*In this tutorial you’ll learn about methods in Swift. To follow along, it is recommended to have a **Mac** and the **Xcode IDE** installed on it. This tutorial makes use of the Xcode playground for compilation of the Swift codes. If you do not have a Mac, you may try using the open-source code editors which support different operating systems such as **Atom**, **SublimeText** or **VSCode*.

**Methods**

Methods are functions that we can write inside a class, a structure or an enumeration. We can work with the instance methods that we defined in a class, a structure or an enumeration, in an instance of a given type.

**Instance Methods**

The instance of a class, a structure or an enumeration can provide instance methods (functions) that we defined in that specific class, structure or enumeration.

```
class Person {
var name: String = ""
func calculateAge(given yearBorn: Int) -> Int {
let calendar = Calendar.current
let currentDate = Date()
let currentYear = calendar.component(.year, from: currentDate)
return currentYear - yearBorn
}
}
let person = Person()
let age = person.calculateAge(given: 1993)
print("Calculated age is \(age) years old")
```

In our example above, we defined a ** class** with the name

**, one stored variable property**

*Person***and an instance method**

*name***.**

*calculateAge(given:)***The self Property**

There is an implicit ** self** property in each instance of a type, that refers to the instance itself.

```
class Animal {
var multiplier: Int = 5
func multiply(with number: Int, by multiplier: Int = 5) -> Int {
return number * self.multiplier
}
}
var animal = Animal()
var number = 9
var result = animal.multiply(with: number)
print("Multiplication of \(number) with \(animal.multiplier)")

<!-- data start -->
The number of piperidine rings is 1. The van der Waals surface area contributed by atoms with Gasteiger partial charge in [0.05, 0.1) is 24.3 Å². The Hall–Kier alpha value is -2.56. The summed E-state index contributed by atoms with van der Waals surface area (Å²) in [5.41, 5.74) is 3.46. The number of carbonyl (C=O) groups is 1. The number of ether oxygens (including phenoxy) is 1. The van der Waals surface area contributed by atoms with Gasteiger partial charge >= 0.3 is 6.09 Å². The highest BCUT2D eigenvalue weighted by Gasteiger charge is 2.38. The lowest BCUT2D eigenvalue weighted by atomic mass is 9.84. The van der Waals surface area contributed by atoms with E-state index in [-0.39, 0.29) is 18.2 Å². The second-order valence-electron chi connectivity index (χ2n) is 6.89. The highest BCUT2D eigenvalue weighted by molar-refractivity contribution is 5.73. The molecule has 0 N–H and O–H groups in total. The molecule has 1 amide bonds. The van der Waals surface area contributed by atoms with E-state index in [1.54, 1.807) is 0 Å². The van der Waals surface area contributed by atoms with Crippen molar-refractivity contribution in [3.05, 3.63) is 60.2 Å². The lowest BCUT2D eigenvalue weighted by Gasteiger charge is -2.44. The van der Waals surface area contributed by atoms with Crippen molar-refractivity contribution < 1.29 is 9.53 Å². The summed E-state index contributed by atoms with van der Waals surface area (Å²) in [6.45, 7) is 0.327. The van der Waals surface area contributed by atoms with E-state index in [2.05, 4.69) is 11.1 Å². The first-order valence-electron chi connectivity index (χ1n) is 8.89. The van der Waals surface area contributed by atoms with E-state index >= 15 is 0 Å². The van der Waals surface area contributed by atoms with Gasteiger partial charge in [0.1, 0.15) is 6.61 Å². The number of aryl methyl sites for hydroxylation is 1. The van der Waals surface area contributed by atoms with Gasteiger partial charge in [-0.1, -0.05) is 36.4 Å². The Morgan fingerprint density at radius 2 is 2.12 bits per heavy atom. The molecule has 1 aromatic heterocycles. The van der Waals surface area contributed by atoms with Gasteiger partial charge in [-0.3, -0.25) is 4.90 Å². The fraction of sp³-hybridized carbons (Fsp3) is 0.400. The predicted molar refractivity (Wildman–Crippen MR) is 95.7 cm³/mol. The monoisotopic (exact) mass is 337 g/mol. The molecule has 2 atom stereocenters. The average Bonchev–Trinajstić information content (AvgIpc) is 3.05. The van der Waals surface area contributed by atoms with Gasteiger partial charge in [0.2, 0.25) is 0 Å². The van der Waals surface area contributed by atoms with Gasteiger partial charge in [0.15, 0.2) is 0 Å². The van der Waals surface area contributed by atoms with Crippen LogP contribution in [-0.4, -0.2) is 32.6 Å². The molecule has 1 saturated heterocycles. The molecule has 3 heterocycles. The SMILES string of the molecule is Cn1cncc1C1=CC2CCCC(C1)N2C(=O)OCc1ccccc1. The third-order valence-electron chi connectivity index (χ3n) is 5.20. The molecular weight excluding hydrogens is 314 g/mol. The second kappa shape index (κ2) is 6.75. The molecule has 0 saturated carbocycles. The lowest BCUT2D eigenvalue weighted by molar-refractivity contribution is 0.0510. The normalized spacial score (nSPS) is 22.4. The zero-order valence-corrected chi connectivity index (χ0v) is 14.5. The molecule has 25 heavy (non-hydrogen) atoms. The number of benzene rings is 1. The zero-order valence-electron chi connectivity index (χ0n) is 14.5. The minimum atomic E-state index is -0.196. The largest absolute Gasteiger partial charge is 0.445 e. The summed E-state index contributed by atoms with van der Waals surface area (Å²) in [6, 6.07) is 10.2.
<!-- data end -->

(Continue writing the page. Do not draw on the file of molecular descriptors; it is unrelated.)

number = 15
result = animal.multiply(with: number, by: 6)
print("Multiplication of \(number) with \(animal.multiplier)")
```

In our example above, we have a stored variable property ** multiplier** with a default value of

**. We used the instance method**

*5***twice. In the first call, we provided a value for the first parameter and in the second call we provided values for both parameters. Notice that we defined the second parameter of our method with the same name as our stored property. Our method is returning a multiplication of the parameter**

*multiply(with:by:)***by the stored property**

*number***. Since we have a parameter bearing the same name as our stored property, we have to provide a way for Swift to distinguish which of these two values we are interested in. To do that, we prepended our stored property**

*multiplier***with a**

*multiplier***. Now notice that in our second call of the method, we are not really using it in our multiplication.**

*self.***Modifying Value Types from Within Instance Methods**

In order to solve our previous example’s problem, we can assign the stored property **multiplier** to the parameter’s

**‘s value. That way we are updating the stored property**

*multiplier***every time we provide a new**

*multiplier***in our instance method’s call. However, we have another problem. Structures are value types, therefore we are not allowed to modify a property value via an instance method. To solve this problem, we should use the keyword**

*multiplier***in our method’s definition.**

*mutating*```
struct Animal {
var multiplier: Int = 5
// Modifying Value Types from Within Instance Methods
mutating func multiply(with number: Int, by multiplier: Int = 5) -> Int {
self.multiplier = multiplier
return number * self.multiplier
}
}
var animal = Animal()
var number = 9
var result = animal.multiply(with: number)
print("Multiplication of \(number) with \(animal.multiplier) is \(result)")
number = 15
result = animal.multiply(with: number, by: 6)
print("Multiplication of \(number) with \(animal.multiplier) is \(result)")
```

**Type Methods**

You can provide type methods in a class, a structure or an enumeration. You indicate a type method by writing the keyword ** static** before the keyword

**. In order for a class to provide a way for its subclasses to implement its type method, replace the keyword**

*func***with**

*static***.**

*class*```
struct MathOperation {
static func sum(_ numbers: Int...) -> Int {
var sum = 0
for number in numbers {
sum += number
}
return sum
}
static func subtract(first: Int, with second: Int) -> Int {
first - second
}
static func multiply(first: Int, by second: Int) -> Int {
first * second
}
static func divide(first: Double, by second: Double) -> Double {
first / second
}
}
let addition = MathOperation.sum(2, 5, 9, 88, 100, 123, 16, 77)
let subtraction = MathOperation.subtract(first: 125, with: 66)
let multiplication = MathOperation.multiply(first: 12, by: 5)
let division = MathOperation.divide(first: 35, by: 5)
```

**Reference**

https://docs.swift.org/swift-book/LanguageGuide/Methods.html